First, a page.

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    Review of 1632 by Eric Flint

    Baen, 2000

    When a small West Virginia town is translated into the middle of the 30 years war in Germany, its residents know they'll have a struggle to survive. The war destroyed much of Germany and was a definite low point in human misconduct. Still, survival isn't enough for Mike Stearn and some of the other West Virginians (especially not the militant unionists). They want to start the American Revolution a century and a half early. For a while, at least, they have access to modern technology--but how long that can last against the disciplined opposition of most of Europe remains to be seen.

    Fortunately, a labor shortage is the least of Stearn's problems. Starving peasants flock to anyone willing to protect them and, after a brief internal battle with the isolationists, they are admitted into a new United States. Still, this new republic can only ally with the Swedish King and the history books report that he doesn't survive the onslaught of the great mercenary general Wallenstein.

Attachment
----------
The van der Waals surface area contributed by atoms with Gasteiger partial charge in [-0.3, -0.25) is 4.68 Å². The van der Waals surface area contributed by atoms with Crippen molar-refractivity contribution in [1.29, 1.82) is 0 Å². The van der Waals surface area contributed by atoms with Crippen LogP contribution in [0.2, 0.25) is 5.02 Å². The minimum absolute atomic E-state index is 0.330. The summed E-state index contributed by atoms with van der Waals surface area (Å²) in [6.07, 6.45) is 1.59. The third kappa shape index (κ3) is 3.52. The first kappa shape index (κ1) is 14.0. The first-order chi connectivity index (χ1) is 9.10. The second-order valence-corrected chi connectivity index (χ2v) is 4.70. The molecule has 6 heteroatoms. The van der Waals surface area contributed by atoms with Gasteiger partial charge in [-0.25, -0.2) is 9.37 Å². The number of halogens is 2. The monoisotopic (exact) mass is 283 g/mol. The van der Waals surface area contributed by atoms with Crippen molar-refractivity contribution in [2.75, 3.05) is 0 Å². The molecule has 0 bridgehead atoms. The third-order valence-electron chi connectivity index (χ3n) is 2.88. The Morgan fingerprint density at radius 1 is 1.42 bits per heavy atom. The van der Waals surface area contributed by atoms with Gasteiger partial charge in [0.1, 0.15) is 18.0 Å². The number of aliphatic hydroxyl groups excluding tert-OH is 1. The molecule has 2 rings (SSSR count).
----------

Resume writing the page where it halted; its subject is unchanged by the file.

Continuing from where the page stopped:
Author Eric Flint (see more reviews of novels by this author) delivers a fast-paced and convincing account of a new nation, conceived in liberty and in the fields of battle. I liked Flint's decision to make the ordinary people the heros of the story. Preserving the real values of America shouldn't be something for the elite only and Flint delivers more 'everyman' heros than you can shake a stick at.

    Although Flint isn't quite the master of military fiction as, for example David Drake (see reviews of novels by this author), he delivers some fine battles in this novel including a historic battle between King Gustav Adolf and Tilly.

    1632 makes a compelling and fascinating read. Note: Flint is the originator of the wonderful BAEN Free Library which makes some of BAEN's best selling and popular books freely available in the internet.

    Four Stars

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